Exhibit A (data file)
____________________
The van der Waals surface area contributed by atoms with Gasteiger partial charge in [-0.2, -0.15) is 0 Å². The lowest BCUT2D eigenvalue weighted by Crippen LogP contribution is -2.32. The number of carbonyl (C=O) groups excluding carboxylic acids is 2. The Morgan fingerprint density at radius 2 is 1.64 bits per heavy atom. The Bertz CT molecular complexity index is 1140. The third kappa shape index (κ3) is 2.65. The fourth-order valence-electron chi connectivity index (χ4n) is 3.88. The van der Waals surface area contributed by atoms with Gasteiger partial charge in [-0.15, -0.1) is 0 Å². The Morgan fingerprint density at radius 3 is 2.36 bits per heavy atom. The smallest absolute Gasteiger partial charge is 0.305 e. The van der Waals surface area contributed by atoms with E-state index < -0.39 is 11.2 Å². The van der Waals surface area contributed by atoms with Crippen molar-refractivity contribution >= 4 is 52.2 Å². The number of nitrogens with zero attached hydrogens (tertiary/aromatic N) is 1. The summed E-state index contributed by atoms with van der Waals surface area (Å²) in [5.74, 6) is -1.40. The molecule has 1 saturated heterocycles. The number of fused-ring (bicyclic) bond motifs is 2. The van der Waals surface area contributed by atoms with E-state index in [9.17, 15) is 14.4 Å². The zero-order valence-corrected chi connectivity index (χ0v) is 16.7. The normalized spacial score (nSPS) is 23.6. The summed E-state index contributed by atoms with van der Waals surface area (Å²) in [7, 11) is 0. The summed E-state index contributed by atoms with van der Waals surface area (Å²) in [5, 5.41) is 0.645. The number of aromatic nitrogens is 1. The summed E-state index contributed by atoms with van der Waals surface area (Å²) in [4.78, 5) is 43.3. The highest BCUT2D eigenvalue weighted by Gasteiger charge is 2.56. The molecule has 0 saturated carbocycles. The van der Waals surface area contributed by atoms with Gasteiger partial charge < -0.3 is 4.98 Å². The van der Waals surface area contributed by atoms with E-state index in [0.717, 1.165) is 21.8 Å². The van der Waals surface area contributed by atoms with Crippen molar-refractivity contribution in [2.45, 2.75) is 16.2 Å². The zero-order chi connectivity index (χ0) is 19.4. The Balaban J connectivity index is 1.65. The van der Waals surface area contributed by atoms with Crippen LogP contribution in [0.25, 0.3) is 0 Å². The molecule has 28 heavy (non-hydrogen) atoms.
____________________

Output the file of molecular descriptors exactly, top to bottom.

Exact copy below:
The van der Waals surface area contributed by atoms with Gasteiger partial charge in [-0.2, -0.15) is 0 Å². The lowest BCUT2D eigenvalue weighted by Crippen LogP contribution is -2.32. The number of carbonyl (C=O) groups excluding carboxylic acids is 2. The Morgan fingerprint density at radius 2 is 1.64 bits per heavy atom. The Bertz CT molecular complexity index is 1140. The third kappa shape index (κ3) is 2.65. The fourth-order valence-electron chi connectivity index (χ4n) is 3.88. The van der Waals surface area contributed by atoms with Gasteiger partial charge in [-0.15, -0.1) is 0 Å². The Morgan fingerprint density at radius 3 is 2.36 bits per heavy atom. The smallest absolute Gasteiger partial charge is 0.305 e. The van der Waals surface area contributed by atoms with E-state index < -0.39 is 11.2 Å². The van der Waals surface area contributed by atoms with Crippen molar-refractivity contribution >= 4 is 52.2 Å². The number of nitrogens with zero attached hydrogens (tertiary/aromatic N) is 1. The summed E-state index contributed by atoms with van der Waals surface area (Å²) in [5.74, 6) is -1.40. The molecule has 1 saturated heterocycles. The number of fused-ring (bicyclic) bond motifs is 2. The van der Waals surface area contributed by atoms with E-state index in [9.17, 15) is 14.4 Å². The zero-order valence-corrected chi connectivity index (χ0v) is 16.7. The normalized spacial score (nSPS) is 23.6. The summed E-state index contributed by atoms with van der Waals surface area (Å²) in [7, 11) is 0. The summed E-state index contributed by atoms with van der Waals surface area (Å²) in [5, 5.41) is 0.645. The number of aromatic nitrogens is 1. The summed E-state index contributed by atoms with van der Waals surface area (Å²) in [4.78, 5) is 43.3. The highest BCUT2D eigenvalue weighted by Gasteiger charge is 2.56. The molecule has 0 saturated carbocycles. The van der Waals surface area contributed by atoms with Gasteiger partial charge < -0.3 is 4.98 Å². The van der Waals surface area contributed by atoms with E-state index in [0.717, 1.165) is 21.8 Å². The van der Waals surface area contributed by atoms with Crippen molar-refractivity contribution in [2.45, 2.75) is 16.2 Å². The zero-order chi connectivity index (χ0) is 19.4. The Balaban J connectivity index is 1.65. The van der Waals surface area contributed by atoms with Crippen LogP contribution in [0.25, 0.3) is 0 Å². The molecule has 28 heavy (non-hydrogen) atoms.